TikTok made waves this summer when its CEO Kevin Mayer announced on the company’s blog that the company would be releasing its algorithms to regulators and called on other companies to do the same. Mayer described this decision as a way to provide “peace of mind through greater transparency and accountability,” and that to demonstrate that TikTok “believe[s] it is essential to show users, advertisers, creators, and regulators that [they] are responsible and committed members of the American community that follows US laws.”
It is hardly a coincidence that TikTok’s news broke the same week that Facebook, Google, Apple and Amazon were set to testify in front of the House Judiciary’s antitrust panel. TikTok has quickly risen as fierce competition to these U.S.-based players, who acknowledge the competitive threat TikTok poses, and have also cited TikTok’s Chinese origin as a distinct threat to security of its users and American national interests. TikTok’s news signals an intent to pressure these companies to increase their transparency as they push back on TikTok’s ability to continue to operate in the U.S.
Now, TikTok is again in the news over the same algorithms, as a deal for a potential sale of TikTok to a U.S.-based company hit a roadblock with new uncertainty over whether or not its algorithms would be included in the sale. According to the Wall Street Journal, “The algorithms, which determine the videos served to users and are seen as TikTok’s secret sauce, were considered part of the deal negotiations up until Friday, when the Chinese government issued new restrictions on the export of artificial-intelligence technology.”
This one-two punch of news over TikTok’s algorithms raises two major questions:
1. What is the value of TikTok with or without its algorithms?
2. Does the release of these algorithms actually increase transparency and accountability?
The second question is what this post will dive into, and gets to the basis upon which Fiddler was founded: how to provide more trustworthy, transparent, responsible AI.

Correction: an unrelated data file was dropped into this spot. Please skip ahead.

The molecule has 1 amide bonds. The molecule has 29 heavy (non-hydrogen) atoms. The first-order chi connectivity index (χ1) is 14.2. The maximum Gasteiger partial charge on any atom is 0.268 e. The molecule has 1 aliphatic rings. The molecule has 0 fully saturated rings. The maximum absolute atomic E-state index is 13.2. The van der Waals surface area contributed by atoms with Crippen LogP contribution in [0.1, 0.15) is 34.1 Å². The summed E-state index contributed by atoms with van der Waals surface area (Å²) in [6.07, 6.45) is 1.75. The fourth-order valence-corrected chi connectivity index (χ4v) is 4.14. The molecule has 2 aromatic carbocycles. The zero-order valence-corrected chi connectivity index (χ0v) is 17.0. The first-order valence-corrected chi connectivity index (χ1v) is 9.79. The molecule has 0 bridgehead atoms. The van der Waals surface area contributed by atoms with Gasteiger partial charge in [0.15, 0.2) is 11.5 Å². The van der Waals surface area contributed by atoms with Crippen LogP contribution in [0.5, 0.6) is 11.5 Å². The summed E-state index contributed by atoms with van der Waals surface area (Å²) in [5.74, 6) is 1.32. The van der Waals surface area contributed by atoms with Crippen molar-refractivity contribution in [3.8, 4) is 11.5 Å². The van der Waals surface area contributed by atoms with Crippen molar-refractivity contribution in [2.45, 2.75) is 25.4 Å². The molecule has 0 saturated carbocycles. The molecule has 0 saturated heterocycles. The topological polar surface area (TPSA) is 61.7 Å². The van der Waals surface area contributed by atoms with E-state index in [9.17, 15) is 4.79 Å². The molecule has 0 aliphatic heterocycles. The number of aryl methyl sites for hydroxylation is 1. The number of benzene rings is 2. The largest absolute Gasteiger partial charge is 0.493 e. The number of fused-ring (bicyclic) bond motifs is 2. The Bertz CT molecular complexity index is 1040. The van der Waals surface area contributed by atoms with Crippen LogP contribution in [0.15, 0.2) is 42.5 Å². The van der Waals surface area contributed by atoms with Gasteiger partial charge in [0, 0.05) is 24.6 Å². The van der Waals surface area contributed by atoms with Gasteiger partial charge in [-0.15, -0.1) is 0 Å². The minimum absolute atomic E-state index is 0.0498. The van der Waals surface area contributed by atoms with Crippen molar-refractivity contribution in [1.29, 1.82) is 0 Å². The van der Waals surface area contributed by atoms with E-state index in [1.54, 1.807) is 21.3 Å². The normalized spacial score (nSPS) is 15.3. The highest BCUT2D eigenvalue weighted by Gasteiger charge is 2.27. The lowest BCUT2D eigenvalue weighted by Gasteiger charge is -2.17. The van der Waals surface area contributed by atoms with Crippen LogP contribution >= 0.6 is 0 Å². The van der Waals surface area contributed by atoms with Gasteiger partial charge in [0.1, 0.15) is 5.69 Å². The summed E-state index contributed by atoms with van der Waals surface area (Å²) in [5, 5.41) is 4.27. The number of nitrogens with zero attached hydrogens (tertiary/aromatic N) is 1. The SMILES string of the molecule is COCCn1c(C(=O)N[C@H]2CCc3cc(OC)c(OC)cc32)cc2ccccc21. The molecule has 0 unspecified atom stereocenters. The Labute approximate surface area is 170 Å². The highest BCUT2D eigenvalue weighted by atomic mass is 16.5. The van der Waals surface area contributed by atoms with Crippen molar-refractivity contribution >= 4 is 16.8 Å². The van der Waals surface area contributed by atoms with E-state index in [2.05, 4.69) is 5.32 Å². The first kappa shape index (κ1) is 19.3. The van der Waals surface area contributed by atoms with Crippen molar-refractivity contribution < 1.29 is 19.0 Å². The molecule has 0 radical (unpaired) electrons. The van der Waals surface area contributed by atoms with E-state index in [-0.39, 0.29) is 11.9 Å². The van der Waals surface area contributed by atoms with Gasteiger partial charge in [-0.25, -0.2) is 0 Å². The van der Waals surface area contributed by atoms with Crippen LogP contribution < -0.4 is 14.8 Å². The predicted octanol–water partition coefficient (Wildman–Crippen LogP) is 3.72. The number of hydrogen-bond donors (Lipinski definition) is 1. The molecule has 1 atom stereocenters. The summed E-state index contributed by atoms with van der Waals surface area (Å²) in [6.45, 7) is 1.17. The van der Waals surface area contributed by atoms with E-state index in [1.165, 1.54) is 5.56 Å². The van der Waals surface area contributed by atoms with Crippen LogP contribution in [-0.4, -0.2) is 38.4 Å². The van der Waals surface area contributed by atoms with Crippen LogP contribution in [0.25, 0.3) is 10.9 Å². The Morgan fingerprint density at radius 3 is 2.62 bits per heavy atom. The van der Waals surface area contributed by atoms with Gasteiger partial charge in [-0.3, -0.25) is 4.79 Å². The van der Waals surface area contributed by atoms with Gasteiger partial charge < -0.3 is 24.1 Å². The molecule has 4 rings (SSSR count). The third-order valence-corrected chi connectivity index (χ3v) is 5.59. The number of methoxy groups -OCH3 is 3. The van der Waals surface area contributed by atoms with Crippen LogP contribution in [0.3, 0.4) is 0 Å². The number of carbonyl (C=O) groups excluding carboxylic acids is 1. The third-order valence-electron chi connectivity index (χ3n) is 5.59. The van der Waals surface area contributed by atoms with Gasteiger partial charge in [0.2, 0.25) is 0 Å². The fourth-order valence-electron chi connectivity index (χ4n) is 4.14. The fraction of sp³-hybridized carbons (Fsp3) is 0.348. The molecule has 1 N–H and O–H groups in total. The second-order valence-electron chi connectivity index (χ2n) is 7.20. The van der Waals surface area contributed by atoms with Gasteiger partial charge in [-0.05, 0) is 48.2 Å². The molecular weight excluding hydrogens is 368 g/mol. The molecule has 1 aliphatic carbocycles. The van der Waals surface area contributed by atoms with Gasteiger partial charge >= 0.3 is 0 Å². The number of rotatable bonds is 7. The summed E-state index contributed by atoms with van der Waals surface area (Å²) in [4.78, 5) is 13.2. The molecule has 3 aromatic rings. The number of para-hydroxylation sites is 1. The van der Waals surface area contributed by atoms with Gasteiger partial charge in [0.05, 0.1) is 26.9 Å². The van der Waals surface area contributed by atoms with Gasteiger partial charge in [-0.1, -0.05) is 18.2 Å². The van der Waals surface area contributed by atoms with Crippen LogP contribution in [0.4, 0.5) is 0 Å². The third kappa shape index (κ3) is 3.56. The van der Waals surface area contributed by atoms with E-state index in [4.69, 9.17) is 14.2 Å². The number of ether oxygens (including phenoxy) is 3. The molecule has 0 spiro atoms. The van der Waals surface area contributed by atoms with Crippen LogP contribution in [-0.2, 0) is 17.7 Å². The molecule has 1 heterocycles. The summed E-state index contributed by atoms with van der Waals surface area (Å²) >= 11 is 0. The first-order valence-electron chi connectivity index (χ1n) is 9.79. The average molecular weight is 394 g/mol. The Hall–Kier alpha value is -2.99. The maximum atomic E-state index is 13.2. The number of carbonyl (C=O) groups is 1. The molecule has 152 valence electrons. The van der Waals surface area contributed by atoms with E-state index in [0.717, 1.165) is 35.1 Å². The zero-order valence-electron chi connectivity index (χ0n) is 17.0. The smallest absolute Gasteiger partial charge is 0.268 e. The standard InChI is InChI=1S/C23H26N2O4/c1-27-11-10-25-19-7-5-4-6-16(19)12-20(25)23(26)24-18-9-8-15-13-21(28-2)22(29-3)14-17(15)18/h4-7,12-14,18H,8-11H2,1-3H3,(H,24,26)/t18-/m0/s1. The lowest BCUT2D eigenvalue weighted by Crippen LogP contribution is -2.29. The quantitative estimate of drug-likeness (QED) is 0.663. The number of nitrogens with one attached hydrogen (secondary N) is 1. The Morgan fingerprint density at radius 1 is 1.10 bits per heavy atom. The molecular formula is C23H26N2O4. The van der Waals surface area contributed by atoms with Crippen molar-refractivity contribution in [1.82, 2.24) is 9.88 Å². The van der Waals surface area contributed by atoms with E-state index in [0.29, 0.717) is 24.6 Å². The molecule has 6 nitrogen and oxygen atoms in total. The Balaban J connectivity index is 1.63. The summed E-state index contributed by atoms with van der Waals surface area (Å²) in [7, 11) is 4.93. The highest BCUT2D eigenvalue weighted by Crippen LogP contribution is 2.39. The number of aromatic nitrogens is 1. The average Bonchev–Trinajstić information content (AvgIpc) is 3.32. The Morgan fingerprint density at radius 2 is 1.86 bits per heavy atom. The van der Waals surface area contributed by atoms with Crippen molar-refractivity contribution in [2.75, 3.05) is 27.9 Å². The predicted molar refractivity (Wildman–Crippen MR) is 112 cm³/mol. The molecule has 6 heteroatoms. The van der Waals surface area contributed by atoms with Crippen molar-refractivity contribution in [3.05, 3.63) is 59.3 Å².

TikTok’s AI Black Box
While credit is due to TikTok for opening up its algorithms, its hand was largely forced here. Earlier this year, countless articles expounded upon the potential biases within the platform. Users found that in a similar fashion to other social media platforms, TikTok recommended accounts based accounts users already followed. But the recommendations were not only similar in terms of type of content, but in physical attributes such as race, age, or facial characteristics (down to things like hair color or physical disabilities). According to an AI researcher at UC Berkeley School of Information, these recommendations get “weirdly specific – Faddoul found that hitting follow on an Asian man with dyed hair gave him more Asian men with dyed hair.” Aside from criticisms around bias, the concerns of opacity around the level of Chinese control and access to the algorithms created added pressure to increase transparency.
TikTok clearly made a statement by responding to this pressure and being the first mover in releasing its algorithms in this manner. But how will this release actually impact lives? Regulators now have access to the code that drives TikTok’s algorithms, its moderation policies, and its data flows. But sharing this information does not necessarily mean that the way its algorithms make decisions is actually understandable. Its algorithms are largely a black box, and it is incumbent on TikTok to equip regulators with the tools to be able to see into this black box to explain the ‘how’ and ‘why’ behind the decisions.
The Challenges of Black Box AI